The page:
Not long after the debut of Patty Jenkins’s blockbuster, Wonder Woman, we started to hear that the sequel would be set during the Cold War. The sequel’s title, Wonder Woman 1984, ties the film to a very specific point in time, which has us thinking even more than expected about the film’s story.
Usually, a superhero film cites a specific date in order to tie into a real-life historical event. X-Men: First Class was linked to the Cuban Missile Crisis, and X-Men Origins: Wolverine referenced the Three Mile Island accident. In 1984, major geopolitical stories included the assassination of Indria Ghandi and the U.S. boycott of the Moscow Olympics. Neither seems likely to feature in a superhero film.
So why did producers pick this specific year for Wonder Woman 1984? As it turns out, Patty Jenkins has spoken up to help us understand, and we’ve got some additional speculation to dive into.
Wonder Woman and the Cold War
Thematically, Wonder Woman is a perfect fit for the Cold War. The final battle between Wonder Woman and Ares in the first film was a philosophical one, with Diana insisting that she held an unshaken faith in humanity. Steve Trevor was emblematic of her belief, as he sacrificed himself for others.
Living through the 20th century would no doubt test Diana’s optimism, perhaps almost to a breaking point. World War I, the so-called “War to End All Wars,” presaged another World War, one with the horrors of the Holocaust and the bombing of Hiroshima. That’s enough to shake even Diana’s optimism.
But the first film already showed Diana fighting on the front lines of a war, and the sequel needs to chart a different course. Putting Wonder Woman into action against the troubled backdrop of the Cold War is an inspired choice. As a champion of peace, Diana would watch with horror as the human race seemed to move ever closer to oblivion in a nuclear war.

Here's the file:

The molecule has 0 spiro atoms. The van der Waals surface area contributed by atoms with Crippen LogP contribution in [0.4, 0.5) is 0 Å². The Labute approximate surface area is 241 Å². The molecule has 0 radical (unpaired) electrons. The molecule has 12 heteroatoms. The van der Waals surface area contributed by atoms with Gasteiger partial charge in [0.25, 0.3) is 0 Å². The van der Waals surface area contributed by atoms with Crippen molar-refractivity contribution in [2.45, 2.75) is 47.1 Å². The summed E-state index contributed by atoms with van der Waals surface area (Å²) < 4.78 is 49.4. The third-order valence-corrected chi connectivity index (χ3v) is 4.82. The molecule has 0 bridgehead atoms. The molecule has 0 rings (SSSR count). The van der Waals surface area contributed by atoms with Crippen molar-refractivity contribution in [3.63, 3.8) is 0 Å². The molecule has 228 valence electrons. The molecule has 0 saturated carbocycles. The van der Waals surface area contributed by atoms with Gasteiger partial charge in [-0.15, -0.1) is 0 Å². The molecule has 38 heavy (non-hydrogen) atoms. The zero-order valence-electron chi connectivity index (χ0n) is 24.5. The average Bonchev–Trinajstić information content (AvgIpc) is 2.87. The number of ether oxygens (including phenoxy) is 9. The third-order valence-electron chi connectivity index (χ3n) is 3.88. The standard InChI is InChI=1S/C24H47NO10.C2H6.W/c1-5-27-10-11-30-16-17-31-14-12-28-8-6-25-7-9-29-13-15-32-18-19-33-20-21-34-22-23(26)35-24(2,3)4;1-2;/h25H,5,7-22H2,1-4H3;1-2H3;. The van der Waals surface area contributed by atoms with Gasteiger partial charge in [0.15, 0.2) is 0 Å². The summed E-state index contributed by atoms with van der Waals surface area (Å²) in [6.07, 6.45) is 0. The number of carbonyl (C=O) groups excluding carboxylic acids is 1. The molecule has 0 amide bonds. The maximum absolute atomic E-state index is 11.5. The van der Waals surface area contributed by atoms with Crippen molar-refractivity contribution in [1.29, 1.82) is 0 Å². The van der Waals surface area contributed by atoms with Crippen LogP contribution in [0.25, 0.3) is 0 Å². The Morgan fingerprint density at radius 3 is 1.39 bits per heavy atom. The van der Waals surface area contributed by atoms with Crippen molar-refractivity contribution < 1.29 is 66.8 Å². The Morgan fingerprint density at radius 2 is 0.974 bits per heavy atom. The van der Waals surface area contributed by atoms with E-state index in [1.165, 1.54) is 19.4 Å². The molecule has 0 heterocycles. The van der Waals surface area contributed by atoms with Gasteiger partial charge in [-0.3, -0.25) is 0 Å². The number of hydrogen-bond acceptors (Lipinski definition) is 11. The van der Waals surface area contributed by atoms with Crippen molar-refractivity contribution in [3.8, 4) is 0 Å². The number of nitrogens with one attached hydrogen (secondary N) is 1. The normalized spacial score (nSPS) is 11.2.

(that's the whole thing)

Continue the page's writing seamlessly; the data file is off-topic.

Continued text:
Yet, all of that simply assumes a Cold War setting. It doesn’t explain the very specific nature of the date. Why 1984?
Mankind at Its Best and Worst
At the 2018 San Diego Comic-Con, during the Warner Bros. panel, Patty Jenkins took the stage to explain what the year means to her. “One of my favorite things about making the original was that it took place during World War I in 1917, an era full of metaphors like modernity and the mechanized world,” she began.
“I grew up in the ’80s, and [Wonder Woman 1984] has its own look and feel. The reason I am excited is [the year] showed mankind at its best and worst. It was grand and wonderful; there was great music, and there were elegant and beautiful things. But other things about the decade revealed the worst of us. To have Wonder Woman in that period of time that was us at our most extreme is wonderful.”
And while the director didn’t tell Comic-Con audiences just how Chris Pine returns after Steve Trevor’s sacrifice, she did say, “It’s something I’m super excited for everybody to see. He is a very important part of our movie.”
George Orwell’s “1984”
We’re also wondering about that other landmark cultural meaning of 1984 — specifically, George Orwell’s “1984” novel, which explored a dystopian future in which the United Kingdom (renamed “Airstrip One”) had become a fascist state, led by a figure known only as “Big Brother.” Big Brother monitors citizens with sophisticated surveillance technology. It’s one of the most influential novels ever written and the source of innumerable concepts that have been absorbed into the popular consciousness. Could the title Wonder Woman 1984 refer to ideas from the novel?
Notice the graphic released by Warner Bros. showing the film’s title. It looks as though it’s on an old television screen, right down to the distinctive “snow” effect. While that could just be a nod to TV tech of the era, it also implies a connection with the idea of a surveillance state. This has led some fans to suggest that Kristen Wiig’s Cheetah isn’t the main villain of Wonder Woman 1984 at all, but that Diana will be fighting for humanity’s freedom.
If so, the real bad guy may actually be the DC industrialist Maxwell Lord, who believed beings like Superman and Wonder Woman were a terrifying threat. Using a sophisticated system called Brother Eye (actually designed by Batman), Lord launched a devastating attack on the Justice League. Ultimately, Wonder Woman was forced to snap Lord’s neck in order to break his mental control over Superman. It’s one of the key events in Wonder Woman’s comic book history, an act that she knew was unavoidable but which she’ll never quite forget. Given that’s the case, it would make sense for Lord to make his DCEU debut in a Wonder Woman movie.
If all of that is the case, the reference to this specific year actually reveals some of the movie’s themes and plot arcs. That would certainly explain why the year is important enough to become the film’s title.
Wonder Woman 1984 opens November 1, 2019. Check back on the AMC Scene for updates.